Ahhh spring. The birds are chirping. Other birds are trying to have sex with those birds. And the bunny that lives behind me is gearing up for gardening season where he’ll eat the hard work of pretty much anyone in the neighborhood stupid enough to try and grow vegetables in their backyard. Also, drunk American college students are starting to be drunk American college students in Florida, fascinating both the media and Hollywood to no end.
These are the first images we’re confronted with in writer/director Harmony Korine’s Spring Breakers, a dazzling display of alcohol, nudity, and of course… girls seductively eating popsicles (Florida is really hot; it’s a matter of public safety). Faith (Selena Gomez), Brit (Ashley Benson), Candy (Vanessa Hudgens), and Cotty (Rachel Korine) are four childhood friends taken by the allure of this break from the norm.
Naturally we spend the first 20 minutes or so of the film listening to the girls overstate the importance of a week off in the middle of March.
But the film takes a turn when – due to a lack of funds for their trip – Brit, Candy, and Cotty steal a professor’s car and rob a restaurant. With their newfound fortune the girls make their way down to the gulf coast and spend their first few days of spring break enjoying the excesses of Florida in March. Only then do they meet aspiring rapper and drug dealer Alien (James Franco) who shows them an even seedier side of these annual festivities.
Spring Breakers is far from a traditional narrative. The story itself, while demonstrating an undeniable forward momentum, is relatively non-linear in nature. At any given point in the movie Korine will cut back and forth between the same few conversations in an attempt to serve the larger theme of that particular section. This may feel disjointing to some, but overall it’s done fairly effectively.
In fact, you never get the sense that Korine isn’t firmly in control at any point in Spring Breakers. The film is beautifully shot and there are some brilliantly constructed sequences. The way Korine contrasts the supposed innocence of this particular group of girls (and the actresses playing them) with their actions is a master class in playing with audience expectations.
There’s nothing like watching a violent robbery scored with Rihanna or – in perhaps my favourite sequence of the film – a series of stickups set to an old Britney Spears song and punctuated by cute matching outfits.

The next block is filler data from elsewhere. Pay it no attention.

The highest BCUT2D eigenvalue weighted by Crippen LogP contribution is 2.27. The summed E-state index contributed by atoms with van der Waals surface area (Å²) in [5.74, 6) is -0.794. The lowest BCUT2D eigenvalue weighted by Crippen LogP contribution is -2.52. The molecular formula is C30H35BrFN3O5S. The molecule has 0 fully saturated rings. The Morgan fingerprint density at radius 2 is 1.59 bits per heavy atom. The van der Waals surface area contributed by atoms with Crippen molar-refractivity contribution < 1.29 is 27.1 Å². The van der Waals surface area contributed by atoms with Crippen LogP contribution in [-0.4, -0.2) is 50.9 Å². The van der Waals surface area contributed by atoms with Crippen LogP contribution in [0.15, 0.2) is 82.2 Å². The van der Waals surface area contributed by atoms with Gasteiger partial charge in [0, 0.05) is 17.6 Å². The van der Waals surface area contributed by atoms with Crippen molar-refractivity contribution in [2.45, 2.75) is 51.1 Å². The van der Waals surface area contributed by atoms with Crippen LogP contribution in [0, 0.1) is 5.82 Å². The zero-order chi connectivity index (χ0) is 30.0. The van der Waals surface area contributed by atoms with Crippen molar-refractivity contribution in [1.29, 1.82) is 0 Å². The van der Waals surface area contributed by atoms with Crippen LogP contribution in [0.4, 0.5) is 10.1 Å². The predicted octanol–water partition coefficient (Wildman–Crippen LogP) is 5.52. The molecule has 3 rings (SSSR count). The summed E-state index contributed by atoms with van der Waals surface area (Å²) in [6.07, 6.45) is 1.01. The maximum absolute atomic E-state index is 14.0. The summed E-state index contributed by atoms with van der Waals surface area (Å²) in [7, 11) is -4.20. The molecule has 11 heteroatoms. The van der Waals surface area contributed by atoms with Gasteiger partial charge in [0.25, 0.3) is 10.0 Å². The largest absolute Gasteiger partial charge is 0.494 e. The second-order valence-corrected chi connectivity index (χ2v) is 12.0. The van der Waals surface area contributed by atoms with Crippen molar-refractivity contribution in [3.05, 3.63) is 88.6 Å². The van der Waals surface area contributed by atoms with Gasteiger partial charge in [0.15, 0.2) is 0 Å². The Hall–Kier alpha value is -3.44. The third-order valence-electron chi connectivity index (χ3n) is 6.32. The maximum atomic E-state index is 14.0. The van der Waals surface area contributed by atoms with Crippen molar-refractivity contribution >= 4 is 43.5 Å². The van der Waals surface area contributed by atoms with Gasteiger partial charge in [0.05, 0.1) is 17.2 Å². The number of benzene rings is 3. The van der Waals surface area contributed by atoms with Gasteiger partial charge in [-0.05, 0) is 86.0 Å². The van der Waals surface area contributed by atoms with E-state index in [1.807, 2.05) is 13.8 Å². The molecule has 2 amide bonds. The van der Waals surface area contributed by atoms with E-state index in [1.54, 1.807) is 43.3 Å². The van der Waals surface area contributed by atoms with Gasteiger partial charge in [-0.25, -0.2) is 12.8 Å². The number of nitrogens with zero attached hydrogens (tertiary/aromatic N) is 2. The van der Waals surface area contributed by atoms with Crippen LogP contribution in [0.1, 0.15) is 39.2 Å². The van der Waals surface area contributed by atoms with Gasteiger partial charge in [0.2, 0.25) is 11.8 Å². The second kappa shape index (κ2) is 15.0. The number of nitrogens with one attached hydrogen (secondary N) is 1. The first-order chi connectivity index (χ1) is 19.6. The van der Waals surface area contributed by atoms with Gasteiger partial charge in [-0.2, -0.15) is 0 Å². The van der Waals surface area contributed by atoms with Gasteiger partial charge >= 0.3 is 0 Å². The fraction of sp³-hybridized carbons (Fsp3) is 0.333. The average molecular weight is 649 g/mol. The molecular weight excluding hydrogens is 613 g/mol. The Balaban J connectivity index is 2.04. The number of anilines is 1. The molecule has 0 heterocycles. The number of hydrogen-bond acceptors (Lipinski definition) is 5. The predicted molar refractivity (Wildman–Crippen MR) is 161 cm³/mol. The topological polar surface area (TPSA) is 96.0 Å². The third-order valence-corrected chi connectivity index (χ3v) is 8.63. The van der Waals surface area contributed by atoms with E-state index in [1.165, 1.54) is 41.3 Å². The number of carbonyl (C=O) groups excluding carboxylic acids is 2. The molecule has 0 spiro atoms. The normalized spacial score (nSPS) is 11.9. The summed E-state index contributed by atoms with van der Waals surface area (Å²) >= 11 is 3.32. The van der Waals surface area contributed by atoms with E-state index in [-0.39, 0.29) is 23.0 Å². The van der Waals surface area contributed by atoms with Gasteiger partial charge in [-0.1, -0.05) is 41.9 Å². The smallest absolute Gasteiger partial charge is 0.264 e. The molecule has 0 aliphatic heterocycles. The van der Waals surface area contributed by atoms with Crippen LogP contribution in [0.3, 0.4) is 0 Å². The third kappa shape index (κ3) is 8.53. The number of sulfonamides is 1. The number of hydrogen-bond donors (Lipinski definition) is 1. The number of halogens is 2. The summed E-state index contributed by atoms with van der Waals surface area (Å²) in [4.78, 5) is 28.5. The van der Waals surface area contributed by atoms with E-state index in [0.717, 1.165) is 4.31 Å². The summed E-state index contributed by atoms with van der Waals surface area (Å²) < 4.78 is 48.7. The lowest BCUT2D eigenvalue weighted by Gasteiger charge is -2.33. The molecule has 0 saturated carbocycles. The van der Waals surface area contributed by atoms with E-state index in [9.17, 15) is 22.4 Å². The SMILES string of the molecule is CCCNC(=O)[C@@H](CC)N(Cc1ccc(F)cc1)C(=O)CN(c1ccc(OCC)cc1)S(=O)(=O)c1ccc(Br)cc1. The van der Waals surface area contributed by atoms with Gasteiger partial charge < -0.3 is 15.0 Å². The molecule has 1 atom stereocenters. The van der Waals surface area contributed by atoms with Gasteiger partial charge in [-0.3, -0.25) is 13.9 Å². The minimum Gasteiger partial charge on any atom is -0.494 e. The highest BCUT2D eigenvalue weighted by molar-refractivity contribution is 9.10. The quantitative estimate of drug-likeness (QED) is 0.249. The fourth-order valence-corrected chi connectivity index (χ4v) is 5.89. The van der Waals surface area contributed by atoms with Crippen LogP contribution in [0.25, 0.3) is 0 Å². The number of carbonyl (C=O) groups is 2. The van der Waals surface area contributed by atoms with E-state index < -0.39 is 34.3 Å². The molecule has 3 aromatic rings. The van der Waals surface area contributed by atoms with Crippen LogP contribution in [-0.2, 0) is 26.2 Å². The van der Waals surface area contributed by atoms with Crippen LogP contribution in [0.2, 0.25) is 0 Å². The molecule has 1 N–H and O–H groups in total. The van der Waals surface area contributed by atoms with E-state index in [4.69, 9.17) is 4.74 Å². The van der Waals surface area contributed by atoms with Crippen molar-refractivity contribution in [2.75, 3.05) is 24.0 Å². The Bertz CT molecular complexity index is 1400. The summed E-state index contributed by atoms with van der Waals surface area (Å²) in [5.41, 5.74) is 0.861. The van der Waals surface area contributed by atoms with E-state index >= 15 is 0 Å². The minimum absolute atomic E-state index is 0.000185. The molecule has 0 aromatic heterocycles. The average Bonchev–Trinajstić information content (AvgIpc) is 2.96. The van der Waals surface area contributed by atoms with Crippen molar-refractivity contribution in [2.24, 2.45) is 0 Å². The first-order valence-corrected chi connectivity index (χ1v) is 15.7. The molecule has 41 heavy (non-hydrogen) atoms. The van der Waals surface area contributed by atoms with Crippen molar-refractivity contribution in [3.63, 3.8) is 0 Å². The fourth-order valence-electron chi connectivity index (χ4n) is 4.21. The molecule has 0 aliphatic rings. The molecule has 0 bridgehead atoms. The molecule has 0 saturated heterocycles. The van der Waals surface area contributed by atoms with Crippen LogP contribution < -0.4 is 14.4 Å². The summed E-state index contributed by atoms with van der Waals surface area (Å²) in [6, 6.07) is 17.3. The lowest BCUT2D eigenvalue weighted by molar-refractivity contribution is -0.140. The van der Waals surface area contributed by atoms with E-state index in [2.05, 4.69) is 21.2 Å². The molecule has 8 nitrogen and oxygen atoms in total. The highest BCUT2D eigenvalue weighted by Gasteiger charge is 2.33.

But the sum of all these parts doesn’t add up to a particularly great story. The girls themselves are poorly developed and as the film wore on I found it harder and harder to understand or relate to any of their characters on an individual level. Indeed, Korine seems to favour style over substance throughout most of Spring Breakers. I could never tell if he was trying to make a commentary on the current generation of college aged youth (aka us) or a statement about materialism (probably not) or whether he just wanted to watch a bunch of coeds wreak havoc in Florida.
What I will say though is that he was very consistent in instilling in the audience the sense that the ringleaders of this particular group are in no need of protection. Even Franco’s character – who is exactly the kind of seedy individual most movies would play as the dangerous and corrupting influence our heroes should fear – seems to be the one taken advantage of by the end of the movie. That little inversion of the typical in-over-their-heads storyline is possibly the greatest coup Korine accomplishes over the film’s running time.
Frankly, this is one of those instances where I feel like I’ve talked myself into a higher grade just through the process of writing the review. In truth, Spring Breakers meanders a bit more than I would have liked (or seemed justified). And at 93 minutes it still felt a little long, which is not a great sign.
But I’ll also concede that there’s a lot more going on here than could possibly be observed in a single viewing. If you’re looking for something out of the ordinary, Spring Breakers just might be for you.